If there is sufficient room for vehicle parking and the proposed improvement for a storage device (which is determined by vehicle parking standards set by the local Council at the time of granting development approval), then a reasonable approach would be to consider approval of the improvement request subject to adherence to approval terms.

We want to set standards for storage in car parks – What should they be?

This is where it can be tricky to accommodate different car park types and need to be careful not to set conditions that are too rigid for potential changes to future needs, such as installing electric vehicle charging stations that may not fit within the criteria set!

For this reason, if the by-laws are to be updated to include storage installation terms, they should only include conditions that are unlikely to change or simply reference applications requires committee approval. Examples of some of the terms we see adopted that have settled the storage war include but not limited to:

  1. The storage device is to be over bonnet type with specification the same as or similar to the product called “The Storage Box”, no wider than the allocated car park
  2. The colour is to be cream unless an alternative is approved by the committee to match the surrounding building colour scheme
  3. The lot owner will be responsible for any council, building, fire safety or any other required certifications which must be obtained and provided prior to installation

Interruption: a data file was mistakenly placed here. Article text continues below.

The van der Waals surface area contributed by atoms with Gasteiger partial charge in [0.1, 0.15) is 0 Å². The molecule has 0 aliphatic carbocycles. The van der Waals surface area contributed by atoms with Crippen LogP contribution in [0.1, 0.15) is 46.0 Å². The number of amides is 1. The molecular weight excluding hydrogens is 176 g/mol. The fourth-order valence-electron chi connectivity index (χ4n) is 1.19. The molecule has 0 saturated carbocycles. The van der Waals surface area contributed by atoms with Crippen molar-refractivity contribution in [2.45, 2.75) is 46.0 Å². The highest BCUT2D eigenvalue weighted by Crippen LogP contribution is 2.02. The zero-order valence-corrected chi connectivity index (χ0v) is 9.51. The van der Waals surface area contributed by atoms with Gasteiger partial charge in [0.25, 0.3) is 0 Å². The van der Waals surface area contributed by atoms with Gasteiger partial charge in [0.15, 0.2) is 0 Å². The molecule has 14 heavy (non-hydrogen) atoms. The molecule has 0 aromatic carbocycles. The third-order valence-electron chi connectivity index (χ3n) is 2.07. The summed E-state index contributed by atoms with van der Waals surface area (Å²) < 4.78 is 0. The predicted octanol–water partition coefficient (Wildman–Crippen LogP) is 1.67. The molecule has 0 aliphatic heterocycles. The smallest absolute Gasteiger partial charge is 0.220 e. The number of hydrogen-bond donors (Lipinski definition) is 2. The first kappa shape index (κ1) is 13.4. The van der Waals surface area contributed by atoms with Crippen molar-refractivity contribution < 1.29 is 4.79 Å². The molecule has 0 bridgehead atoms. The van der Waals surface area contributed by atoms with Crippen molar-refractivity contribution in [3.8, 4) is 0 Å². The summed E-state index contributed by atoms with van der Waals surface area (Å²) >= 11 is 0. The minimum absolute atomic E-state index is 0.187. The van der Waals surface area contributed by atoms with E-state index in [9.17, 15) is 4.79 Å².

4. All items are to be stored within the approved device at all times and must be non-hazardous general household items only
  5. Any requirements to park vehicles outside of the car park to access the storage device is to be limited to 1 hour maximum per day within a visitor space if available
  6. The device shall not restrict access to any surrounding car parks
  7. Shall not obstruct any infrastructure
  8. Shall not cause any vehicle parked within the allocated car park to protrude beyond the car park boundary
  9. Only car parks with solid boundary walls are permitted to install a storage locker at the end of the car park space against the wall
  10. The device must be safely secured to the wall so that it cannot fall or be knocked over
  11. Any fixing points are to be reinstated to their original condition upon removal
  12. Should the locker need to be removed due to non-compliance with approval terms, removal is to be at the owners cost

As you can see from these scenarios and the subsequent answers, there are many considerations to making reasonable decisions which unfortunately not everyone is going to like.

In our experience, the most productive way to settle the storage war has been for the decision-making process to be flexible enough for individual needs and future circumstances with a consistent approach to by-law enforcement when the standards set for all are not met.


This article was contributed by Grant Mifsud, Partner – Archers the Strata Professionals